(e) Shade in A ∩ B .
Not possible - no answer
6. In a group of 60 people, 27 like cold drinks and 42 like hot drinks and each person likes
at least one of the two drinks. How many like both hot drinks AND cold drinks?
|A ∪ B| = |A| + |B| − |A ∩ B|
60 = 27 + 42 − x
x=9
7. Each student in a class of 40 plays at least one card game: Euchre, GoFish and Crazy8s.
18 play Euchre, 20 play GoFish and 27 play Crazy8s. 7 play Euchre and GoFish, 12
play GoFish and Crazy8s and 4 play Euchre, Crazy8s and GoFish.
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(a) Find the number of students who play Euchre and Crazy8s. (Hint: Use the
Inclusion-Exclusion Principle for three sets)
Let A = Euchre, B = GoFish and C = Crazy8s
|A ∪ B ∪ C| = |A| + |B| + |C| − |A ∩ B| − |A ∩ C| − |B ∩ C| + |A ∩ B ∩ C|
40 = 18 + 20 + 27 − 7 − 12 − |A ∩ C| + 4
|A ∩ C| = 10
(b) How many students play only Euchre?
8. * Is the size of the set {Even Numbers} equal to the size of the set {Odd Numbers}?
Yes - *Multiple Answers*
9. Let A = {E, H, J, T, S, G, Z, N }, B = {L, Y, U, I, O, Z, N, R, K},
C = {G, Q, N, F, R, K, Y, F, Z, S, H, J, T } and D = {U, I, N, G, F, X, R, Z, K, V }:
(a) Redraw the 4-set Venn Diagram shown to the right, and place all the elements in
their proper section.
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(b) How many of the sections in the diagram to the right represent the intersection
of 2 sets? 3 sets? All 4 sets?
2 sets: 6 representations)
3 sets: 4 representations)
1 set: 1 representation
(c) What elements are in the set (A∩B)∪(C ∩D)? Shade this in on a Venn Diagram.
(A ∩ B) ∪ (C ∩ D) = {F}
(d) What elements are in the set (B ∩C)∩(A∪D)? Shade this in on a Venn Diagram.
(B ∩ C) ∩ (A ∪ D) = {F, Z, C, N}
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10. In a restaurant, 40 people order fries. 13 people put salt on their fries, 28 people put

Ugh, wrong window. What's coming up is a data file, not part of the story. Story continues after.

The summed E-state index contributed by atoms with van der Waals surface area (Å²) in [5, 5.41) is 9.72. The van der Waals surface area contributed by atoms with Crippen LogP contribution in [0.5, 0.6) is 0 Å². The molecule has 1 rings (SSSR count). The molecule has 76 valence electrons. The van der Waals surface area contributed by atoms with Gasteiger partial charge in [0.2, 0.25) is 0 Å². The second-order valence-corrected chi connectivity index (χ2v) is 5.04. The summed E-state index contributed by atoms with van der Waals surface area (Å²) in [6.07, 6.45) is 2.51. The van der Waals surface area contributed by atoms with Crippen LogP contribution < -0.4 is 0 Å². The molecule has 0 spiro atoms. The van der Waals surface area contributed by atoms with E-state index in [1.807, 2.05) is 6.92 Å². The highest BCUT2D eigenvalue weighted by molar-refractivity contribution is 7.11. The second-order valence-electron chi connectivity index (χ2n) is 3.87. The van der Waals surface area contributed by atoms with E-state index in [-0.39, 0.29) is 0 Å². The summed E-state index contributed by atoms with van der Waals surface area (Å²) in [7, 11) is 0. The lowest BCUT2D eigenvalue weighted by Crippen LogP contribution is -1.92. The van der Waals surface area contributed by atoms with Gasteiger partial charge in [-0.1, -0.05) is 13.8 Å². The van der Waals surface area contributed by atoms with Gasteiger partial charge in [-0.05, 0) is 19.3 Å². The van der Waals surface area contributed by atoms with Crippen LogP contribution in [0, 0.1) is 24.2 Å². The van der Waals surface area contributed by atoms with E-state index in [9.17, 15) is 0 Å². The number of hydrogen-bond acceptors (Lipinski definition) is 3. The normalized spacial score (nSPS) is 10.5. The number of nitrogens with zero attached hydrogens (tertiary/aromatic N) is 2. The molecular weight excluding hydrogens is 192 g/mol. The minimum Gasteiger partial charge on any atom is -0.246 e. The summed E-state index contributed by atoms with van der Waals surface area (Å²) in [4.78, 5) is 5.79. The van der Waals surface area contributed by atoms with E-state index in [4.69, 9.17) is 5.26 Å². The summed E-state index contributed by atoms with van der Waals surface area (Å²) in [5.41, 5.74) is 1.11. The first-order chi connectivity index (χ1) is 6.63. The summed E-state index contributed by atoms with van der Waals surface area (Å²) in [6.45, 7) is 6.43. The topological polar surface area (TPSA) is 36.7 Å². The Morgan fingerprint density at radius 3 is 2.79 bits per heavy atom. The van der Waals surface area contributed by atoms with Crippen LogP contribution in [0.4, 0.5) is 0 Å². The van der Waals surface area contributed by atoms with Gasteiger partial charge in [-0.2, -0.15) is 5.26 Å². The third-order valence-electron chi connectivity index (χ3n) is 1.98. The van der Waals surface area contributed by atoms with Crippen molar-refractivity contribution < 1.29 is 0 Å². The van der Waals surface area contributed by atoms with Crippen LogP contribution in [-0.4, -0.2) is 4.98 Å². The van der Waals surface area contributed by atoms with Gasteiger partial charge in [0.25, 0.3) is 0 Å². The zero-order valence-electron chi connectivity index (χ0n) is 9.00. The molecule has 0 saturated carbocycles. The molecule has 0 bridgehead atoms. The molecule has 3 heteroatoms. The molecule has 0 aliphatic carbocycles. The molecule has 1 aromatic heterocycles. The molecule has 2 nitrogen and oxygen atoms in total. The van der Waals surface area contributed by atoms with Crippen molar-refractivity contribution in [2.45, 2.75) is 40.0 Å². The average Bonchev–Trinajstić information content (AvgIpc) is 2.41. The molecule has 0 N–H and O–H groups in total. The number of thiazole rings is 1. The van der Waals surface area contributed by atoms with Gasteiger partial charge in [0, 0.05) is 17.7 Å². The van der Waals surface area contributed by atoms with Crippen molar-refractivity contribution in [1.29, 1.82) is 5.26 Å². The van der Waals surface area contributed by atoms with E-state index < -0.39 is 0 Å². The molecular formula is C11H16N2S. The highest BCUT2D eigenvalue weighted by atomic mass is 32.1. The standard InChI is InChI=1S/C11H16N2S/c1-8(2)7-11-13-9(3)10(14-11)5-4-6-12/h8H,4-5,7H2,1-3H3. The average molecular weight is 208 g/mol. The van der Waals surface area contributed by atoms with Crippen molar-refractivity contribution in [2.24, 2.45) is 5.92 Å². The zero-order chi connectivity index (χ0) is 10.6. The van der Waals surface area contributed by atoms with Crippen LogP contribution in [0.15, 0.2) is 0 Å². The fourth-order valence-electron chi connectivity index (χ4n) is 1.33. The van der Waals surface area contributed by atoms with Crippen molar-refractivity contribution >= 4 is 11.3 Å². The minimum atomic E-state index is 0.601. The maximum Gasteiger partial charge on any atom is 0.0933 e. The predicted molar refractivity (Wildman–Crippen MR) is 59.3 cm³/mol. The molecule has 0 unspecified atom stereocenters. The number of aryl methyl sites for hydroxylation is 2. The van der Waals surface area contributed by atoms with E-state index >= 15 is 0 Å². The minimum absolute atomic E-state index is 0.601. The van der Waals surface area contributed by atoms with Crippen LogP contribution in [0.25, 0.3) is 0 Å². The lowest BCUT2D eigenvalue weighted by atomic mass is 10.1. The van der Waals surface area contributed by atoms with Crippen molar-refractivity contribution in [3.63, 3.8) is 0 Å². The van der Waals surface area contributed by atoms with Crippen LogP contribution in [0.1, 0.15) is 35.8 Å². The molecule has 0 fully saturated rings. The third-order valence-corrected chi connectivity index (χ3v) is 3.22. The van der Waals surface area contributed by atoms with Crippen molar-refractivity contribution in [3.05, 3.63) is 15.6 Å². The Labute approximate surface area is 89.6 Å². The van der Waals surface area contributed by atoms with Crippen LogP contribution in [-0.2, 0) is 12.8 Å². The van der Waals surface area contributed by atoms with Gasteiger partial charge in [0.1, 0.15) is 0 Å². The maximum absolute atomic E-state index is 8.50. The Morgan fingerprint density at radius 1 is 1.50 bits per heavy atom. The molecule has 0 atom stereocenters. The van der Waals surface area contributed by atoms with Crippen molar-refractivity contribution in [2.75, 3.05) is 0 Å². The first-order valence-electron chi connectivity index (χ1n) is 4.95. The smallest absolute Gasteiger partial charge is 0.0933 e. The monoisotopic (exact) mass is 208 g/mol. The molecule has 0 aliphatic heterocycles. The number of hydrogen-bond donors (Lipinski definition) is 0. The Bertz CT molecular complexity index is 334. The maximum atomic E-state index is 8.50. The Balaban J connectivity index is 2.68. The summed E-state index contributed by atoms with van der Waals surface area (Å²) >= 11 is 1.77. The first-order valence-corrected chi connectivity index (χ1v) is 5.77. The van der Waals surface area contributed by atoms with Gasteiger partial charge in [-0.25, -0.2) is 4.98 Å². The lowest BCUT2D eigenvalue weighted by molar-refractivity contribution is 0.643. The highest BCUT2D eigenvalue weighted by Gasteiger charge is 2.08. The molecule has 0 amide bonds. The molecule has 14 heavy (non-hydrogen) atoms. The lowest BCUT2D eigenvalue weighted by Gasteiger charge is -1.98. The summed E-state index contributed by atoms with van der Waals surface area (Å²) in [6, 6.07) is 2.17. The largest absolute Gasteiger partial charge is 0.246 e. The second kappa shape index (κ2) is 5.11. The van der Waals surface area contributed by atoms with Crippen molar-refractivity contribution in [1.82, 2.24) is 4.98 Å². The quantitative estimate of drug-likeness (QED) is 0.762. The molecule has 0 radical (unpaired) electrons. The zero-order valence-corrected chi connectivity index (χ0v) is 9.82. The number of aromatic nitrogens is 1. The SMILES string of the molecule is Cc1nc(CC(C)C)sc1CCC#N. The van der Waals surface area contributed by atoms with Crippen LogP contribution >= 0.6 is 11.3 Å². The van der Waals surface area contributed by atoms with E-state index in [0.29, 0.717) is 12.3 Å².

ketchup on their fries, and 6 people do both. How many people eat their fries plain?
|A ∪ B|=|A| + |B| − |A ∩ B|
40=13 + 28 − 6
40 − 35=5
11. * Write the Inclusion-Exclusion Principle for |A ∪ B ∪ C ∪ D| .
|A ∪ B ∪ C ∪ D| = |A| + |B| + |C| + |D| − |A ∩ B| − |A ∩ C| − |A ∩ D| − |B ∩ C| −
|B ∩ D| − |C ∩ D| + |A ∩ B ∩ C| + |A ∩ B ∩ D| + |A ∩ C ∩ D| − |A ∩ B ∩ C ∩ D|
12. * Construct a Venn Diagram: 200 volleyball players were asked which of these moves
they considered their weakest move(s): the serve, the bump, the spike.
• 20 players said none of these were their weakest moves.
• 30 players said all three of these were their weakest moves.
• 40 players said their serve and spike were their weakest moves.
• 40 players said that only their serve and bump were their weakest moves.
• 15 players said that their bump but not their spike was their weakest move.
• 52 players said that only their spike was their weakest move.
• 115 players said their serve was their weakest move.
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13. * * Construct a Venn Diagram: 150 people at a Justin Bieber concert were asked if
they knew how to play piano, drums or guitar.
• 18 people could play none of these instruments.
• 10 people could play all three of these instruments.
• 77 people could play drums or guitar but could not play piano.
• 73 people could play guitar.
• 49 people could play at least two of these instruments.
• 13 people could play piano and guitar but could not play drums.
• 21 people could play piano and drums.